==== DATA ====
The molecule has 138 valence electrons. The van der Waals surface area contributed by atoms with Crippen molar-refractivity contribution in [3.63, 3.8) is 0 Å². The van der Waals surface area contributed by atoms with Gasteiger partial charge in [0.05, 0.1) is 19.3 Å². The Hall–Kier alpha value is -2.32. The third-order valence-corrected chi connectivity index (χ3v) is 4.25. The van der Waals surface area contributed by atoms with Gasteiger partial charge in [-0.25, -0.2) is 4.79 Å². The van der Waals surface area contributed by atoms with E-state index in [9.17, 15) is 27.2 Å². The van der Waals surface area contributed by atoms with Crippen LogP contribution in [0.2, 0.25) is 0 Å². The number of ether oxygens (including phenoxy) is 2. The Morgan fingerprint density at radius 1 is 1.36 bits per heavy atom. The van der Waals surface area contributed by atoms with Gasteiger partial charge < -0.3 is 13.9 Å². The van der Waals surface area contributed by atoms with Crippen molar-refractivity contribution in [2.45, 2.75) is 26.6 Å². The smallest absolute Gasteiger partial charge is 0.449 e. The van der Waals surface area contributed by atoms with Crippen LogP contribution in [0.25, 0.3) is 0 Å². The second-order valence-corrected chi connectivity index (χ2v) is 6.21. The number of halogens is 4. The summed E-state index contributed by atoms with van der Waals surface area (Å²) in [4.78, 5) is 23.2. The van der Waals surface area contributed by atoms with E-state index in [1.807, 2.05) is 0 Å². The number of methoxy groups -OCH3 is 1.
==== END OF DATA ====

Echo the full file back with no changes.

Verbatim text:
The molecule has 138 valence electrons. The van der Waals surface area contributed by atoms with Crippen molar-refractivity contribution in [3.63, 3.8) is 0 Å². The van der Waals surface area contributed by atoms with Gasteiger partial charge in [0.05, 0.1) is 19.3 Å². The Hall–Kier alpha value is -2.32. The third-order valence-corrected chi connectivity index (χ3v) is 4.25. The van der Waals surface area contributed by atoms with Gasteiger partial charge in [-0.25, -0.2) is 4.79 Å². The van der Waals surface area contributed by atoms with E-state index in [9.17, 15) is 27.2 Å². The van der Waals surface area contributed by atoms with Crippen LogP contribution in [0.2, 0.25) is 0 Å². The number of ether oxygens (including phenoxy) is 2. The Morgan fingerprint density at radius 1 is 1.36 bits per heavy atom. The van der Waals surface area contributed by atoms with Gasteiger partial charge < -0.3 is 13.9 Å². The van der Waals surface area contributed by atoms with Crippen molar-refractivity contribution in [2.45, 2.75) is 26.6 Å². The smallest absolute Gasteiger partial charge is 0.449 e. The van der Waals surface area contributed by atoms with Crippen LogP contribution in [0.25, 0.3) is 0 Å². The second-order valence-corrected chi connectivity index (χ2v) is 6.21. The number of halogens is 4. The summed E-state index contributed by atoms with van der Waals surface area (Å²) in [4.78, 5) is 23.2. The van der Waals surface area contributed by atoms with E-state index in [1.807, 2.05) is 0 Å². The number of methoxy groups -OCH3 is 1.